Shopping centre firm in the dock after falling panel kills passer-by - Health + Safety at Work

Elaine Knutt

A trading arm of property giant Cushman and Wakefield is to be charged under the Health and Safety at Work Act after maintenance failings on a Wolverhampton shopping centre led to the death of a 29 year old woman.

Cushman and Wakefield Debenham Tie Leung is to appear in court on Thursday, April 4 to face charges under Section 3(1) and 33(1)(a) of the act.

Tahnie Martin, a university worker, died outside Wolverhampton’s Mander Centre on 23 February 2017 after a wooden tank cover, dislodged in high winds, fell six storeys from the roof of the building.

It struck her on the head, causing fatal injuries. Two colleagues who were with Martin at the time were taken to hospital with minor injuries.

An inquest held in August 2017 concluded that a lack of maintenance contributed to Martin's death.

Jurors heard that three clasps that attached the lid to a redundant water tank on the roof were "rotten and weather-damaged", allowing the lid to come away in strong winds.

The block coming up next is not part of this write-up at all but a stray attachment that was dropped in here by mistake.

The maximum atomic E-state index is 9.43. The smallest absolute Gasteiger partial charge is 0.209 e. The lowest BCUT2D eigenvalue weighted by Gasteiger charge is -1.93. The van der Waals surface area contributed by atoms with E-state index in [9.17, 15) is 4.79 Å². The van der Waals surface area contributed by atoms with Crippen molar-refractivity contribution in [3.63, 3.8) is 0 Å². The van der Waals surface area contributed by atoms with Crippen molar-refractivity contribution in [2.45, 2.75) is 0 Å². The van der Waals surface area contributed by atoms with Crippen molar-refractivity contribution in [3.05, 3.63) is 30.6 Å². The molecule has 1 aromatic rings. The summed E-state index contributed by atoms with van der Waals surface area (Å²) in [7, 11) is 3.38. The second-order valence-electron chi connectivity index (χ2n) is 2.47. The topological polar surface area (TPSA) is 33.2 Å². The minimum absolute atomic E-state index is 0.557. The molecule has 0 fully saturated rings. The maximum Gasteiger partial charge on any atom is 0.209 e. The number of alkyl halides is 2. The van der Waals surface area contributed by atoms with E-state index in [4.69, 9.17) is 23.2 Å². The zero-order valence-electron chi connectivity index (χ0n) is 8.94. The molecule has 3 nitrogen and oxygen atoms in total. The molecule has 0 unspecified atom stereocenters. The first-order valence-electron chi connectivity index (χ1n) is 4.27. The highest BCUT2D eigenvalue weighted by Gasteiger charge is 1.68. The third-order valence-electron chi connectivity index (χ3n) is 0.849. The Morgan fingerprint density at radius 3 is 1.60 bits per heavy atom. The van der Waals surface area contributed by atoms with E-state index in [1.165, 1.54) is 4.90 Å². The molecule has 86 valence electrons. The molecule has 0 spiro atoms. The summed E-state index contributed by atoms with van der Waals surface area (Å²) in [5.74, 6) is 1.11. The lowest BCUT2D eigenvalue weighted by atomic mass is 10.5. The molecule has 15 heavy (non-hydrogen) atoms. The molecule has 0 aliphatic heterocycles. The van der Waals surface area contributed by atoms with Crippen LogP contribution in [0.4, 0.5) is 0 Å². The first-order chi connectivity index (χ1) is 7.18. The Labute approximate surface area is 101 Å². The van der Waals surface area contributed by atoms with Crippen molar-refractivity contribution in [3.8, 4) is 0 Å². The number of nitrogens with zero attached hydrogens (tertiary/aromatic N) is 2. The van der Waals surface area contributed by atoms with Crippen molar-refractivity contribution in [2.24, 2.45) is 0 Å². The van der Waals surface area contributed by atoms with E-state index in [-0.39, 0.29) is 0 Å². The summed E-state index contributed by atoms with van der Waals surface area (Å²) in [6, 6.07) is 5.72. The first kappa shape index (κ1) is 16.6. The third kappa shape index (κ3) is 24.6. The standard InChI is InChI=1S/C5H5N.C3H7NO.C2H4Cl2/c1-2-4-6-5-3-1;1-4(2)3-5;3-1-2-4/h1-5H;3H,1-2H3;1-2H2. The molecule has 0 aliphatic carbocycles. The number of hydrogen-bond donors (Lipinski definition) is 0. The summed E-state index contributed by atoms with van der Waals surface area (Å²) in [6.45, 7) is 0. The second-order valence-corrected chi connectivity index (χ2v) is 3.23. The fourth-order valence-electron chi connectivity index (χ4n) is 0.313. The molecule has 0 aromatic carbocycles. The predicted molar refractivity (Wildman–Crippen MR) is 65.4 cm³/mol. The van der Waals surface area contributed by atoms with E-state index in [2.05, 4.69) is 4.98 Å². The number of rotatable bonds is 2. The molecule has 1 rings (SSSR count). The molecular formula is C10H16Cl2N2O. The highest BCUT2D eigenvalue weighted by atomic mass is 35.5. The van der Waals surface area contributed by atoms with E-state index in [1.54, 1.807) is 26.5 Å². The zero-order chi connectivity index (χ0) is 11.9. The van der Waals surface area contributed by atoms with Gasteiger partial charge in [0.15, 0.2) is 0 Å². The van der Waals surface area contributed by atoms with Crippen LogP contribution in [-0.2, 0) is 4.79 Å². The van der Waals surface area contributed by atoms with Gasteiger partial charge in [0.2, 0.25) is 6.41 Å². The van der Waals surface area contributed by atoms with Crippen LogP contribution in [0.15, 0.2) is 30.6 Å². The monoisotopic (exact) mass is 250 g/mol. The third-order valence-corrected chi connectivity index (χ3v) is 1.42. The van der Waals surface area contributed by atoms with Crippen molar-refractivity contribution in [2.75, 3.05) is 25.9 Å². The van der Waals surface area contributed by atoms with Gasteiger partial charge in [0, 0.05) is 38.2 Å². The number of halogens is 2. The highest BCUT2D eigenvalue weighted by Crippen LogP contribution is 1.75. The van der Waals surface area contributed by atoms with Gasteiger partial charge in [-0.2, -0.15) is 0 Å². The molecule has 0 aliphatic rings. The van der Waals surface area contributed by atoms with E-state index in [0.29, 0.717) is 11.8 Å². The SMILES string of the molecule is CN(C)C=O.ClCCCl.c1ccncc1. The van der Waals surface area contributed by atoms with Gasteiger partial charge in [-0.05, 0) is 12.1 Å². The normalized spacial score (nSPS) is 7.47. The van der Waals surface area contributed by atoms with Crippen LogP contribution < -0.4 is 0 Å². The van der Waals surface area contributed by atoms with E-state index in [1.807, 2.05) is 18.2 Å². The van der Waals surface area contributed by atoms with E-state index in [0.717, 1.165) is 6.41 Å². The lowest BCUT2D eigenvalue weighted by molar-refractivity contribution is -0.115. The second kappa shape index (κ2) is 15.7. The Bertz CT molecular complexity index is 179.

The panel was “blown around like a piece of paper” for up for 20 seconds


The wooden cover was part of a plant area that had been disused for around 20 years.

The jury heard that the panel was “blown around like a piece of paper” for up for 20 seconds, and that around 21 people had been in the vicinity at the time of the accident.

After the inquest, the coroner sent a “prevention of future deaths” report to the Royal Institution of Chartered Surveyors, to highlight that there is currently no requirement for surveyors undertaking a survey to point out that some areas of buildings may not have been accessed.

A spokesman for Wolverhampton City Council said: "City of Wolverhampton Council can confirm that we are proceeding with legal action against the then building management company of the Mander Centre  – Cushman and Wakefield Debenham Tie Leung Limited – with an offence contrary to the Health and Safety at Work Act.

“The particulars being that on and before 23 February 2017, the defendant, being an employer, failed to conduct its undertaking in such a way as to ensure, so far as reasonably practicable, that persons not in its employment who might be affected thereby, including Tahnie Martin, were not thereby exposed to risks to their health and safety arising in connection with the maintenance of the exterior of the Blackrock Building, including the structures upon it contrary to Section 3(1) and 33(1)(a) of the Health and Safety at Work Act."

HSNZRuth Cuzner